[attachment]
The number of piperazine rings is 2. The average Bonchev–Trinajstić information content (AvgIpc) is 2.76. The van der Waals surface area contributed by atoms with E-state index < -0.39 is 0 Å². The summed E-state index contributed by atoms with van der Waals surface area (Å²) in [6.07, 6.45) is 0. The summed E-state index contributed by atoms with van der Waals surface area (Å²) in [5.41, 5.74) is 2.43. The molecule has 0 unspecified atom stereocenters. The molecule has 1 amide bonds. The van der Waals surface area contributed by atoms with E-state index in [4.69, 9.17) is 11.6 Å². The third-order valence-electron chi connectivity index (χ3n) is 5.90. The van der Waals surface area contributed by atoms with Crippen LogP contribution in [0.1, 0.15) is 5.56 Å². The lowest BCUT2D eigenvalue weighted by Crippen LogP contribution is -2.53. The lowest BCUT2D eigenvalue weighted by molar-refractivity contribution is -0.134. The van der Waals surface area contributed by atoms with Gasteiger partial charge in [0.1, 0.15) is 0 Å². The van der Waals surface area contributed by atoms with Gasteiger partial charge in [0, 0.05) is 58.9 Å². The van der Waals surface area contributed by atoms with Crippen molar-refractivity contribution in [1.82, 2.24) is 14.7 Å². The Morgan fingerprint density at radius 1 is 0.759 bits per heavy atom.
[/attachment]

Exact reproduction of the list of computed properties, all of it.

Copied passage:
The number of piperazine rings is 2. The average Bonchev–Trinajstić information content (AvgIpc) is 2.76. The van der Waals surface area contributed by atoms with E-state index < -0.39 is 0 Å². The summed E-state index contributed by atoms with van der Waals surface area (Å²) in [6.07, 6.45) is 0. The summed E-state index contributed by atoms with van der Waals surface area (Å²) in [5.41, 5.74) is 2.43. The molecule has 0 unspecified atom stereocenters. The molecule has 1 amide bonds. The van der Waals surface area contributed by atoms with E-state index in [4.69, 9.17) is 11.6 Å². The third-order valence-electron chi connectivity index (χ3n) is 5.90. The van der Waals surface area contributed by atoms with Crippen LogP contribution in [0.1, 0.15) is 5.56 Å². The lowest BCUT2D eigenvalue weighted by Crippen LogP contribution is -2.53. The lowest BCUT2D eigenvalue weighted by molar-refractivity contribution is -0.134. The van der Waals surface area contributed by atoms with Gasteiger partial charge in [0.1, 0.15) is 0 Å². The van der Waals surface area contributed by atoms with Gasteiger partial charge in [0, 0.05) is 58.9 Å². The van der Waals surface area contributed by atoms with Crippen molar-refractivity contribution in [1.82, 2.24) is 14.7 Å². The Morgan fingerprint density at radius 1 is 0.759 bits per heavy atom.